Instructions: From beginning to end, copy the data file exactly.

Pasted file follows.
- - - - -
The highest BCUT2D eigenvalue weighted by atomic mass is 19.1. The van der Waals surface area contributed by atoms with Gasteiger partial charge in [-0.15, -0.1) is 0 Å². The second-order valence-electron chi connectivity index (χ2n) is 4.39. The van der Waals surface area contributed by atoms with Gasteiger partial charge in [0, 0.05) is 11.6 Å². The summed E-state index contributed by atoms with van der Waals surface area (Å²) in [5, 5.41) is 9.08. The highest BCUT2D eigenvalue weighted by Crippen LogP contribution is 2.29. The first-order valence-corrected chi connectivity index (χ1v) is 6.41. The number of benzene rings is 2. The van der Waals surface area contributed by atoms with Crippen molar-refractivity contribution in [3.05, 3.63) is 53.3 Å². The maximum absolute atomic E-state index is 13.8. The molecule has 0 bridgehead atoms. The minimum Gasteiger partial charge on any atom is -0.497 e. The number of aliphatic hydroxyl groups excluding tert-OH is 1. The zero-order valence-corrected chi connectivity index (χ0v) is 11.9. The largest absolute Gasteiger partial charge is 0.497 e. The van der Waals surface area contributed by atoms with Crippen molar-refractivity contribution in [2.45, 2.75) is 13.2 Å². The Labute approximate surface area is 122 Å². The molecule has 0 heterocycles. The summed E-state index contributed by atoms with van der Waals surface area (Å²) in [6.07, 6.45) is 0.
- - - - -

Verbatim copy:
The highest BCUT2D eigenvalue weighted by atomic mass is 19.1. The van der Waals surface area contributed by atoms with Gasteiger partial charge in [-0.15, -0.1) is 0 Å². The second-order valence-electron chi connectivity index (χ2n) is 4.39. The van der Waals surface area contributed by atoms with Gasteiger partial charge in [0, 0.05) is 11.6 Å². The summed E-state index contributed by atoms with van der Waals surface area (Å²) in [5, 5.41) is 9.08. The highest BCUT2D eigenvalue weighted by Crippen LogP contribution is 2.29. The first-order valence-corrected chi connectivity index (χ1v) is 6.41. The number of benzene rings is 2. The van der Waals surface area contributed by atoms with Crippen molar-refractivity contribution in [3.05, 3.63) is 53.3 Å². The maximum absolute atomic E-state index is 13.8. The molecule has 0 bridgehead atoms. The minimum Gasteiger partial charge on any atom is -0.497 e. The number of aliphatic hydroxyl groups excluding tert-OH is 1. The zero-order valence-corrected chi connectivity index (χ0v) is 11.9. The largest absolute Gasteiger partial charge is 0.497 e. The van der Waals surface area contributed by atoms with Crippen molar-refractivity contribution in [2.45, 2.75) is 13.2 Å². The Labute approximate surface area is 122 Å². The molecule has 0 heterocycles. The summed E-state index contributed by atoms with van der Waals surface area (Å²) in [6.07, 6.45) is 0.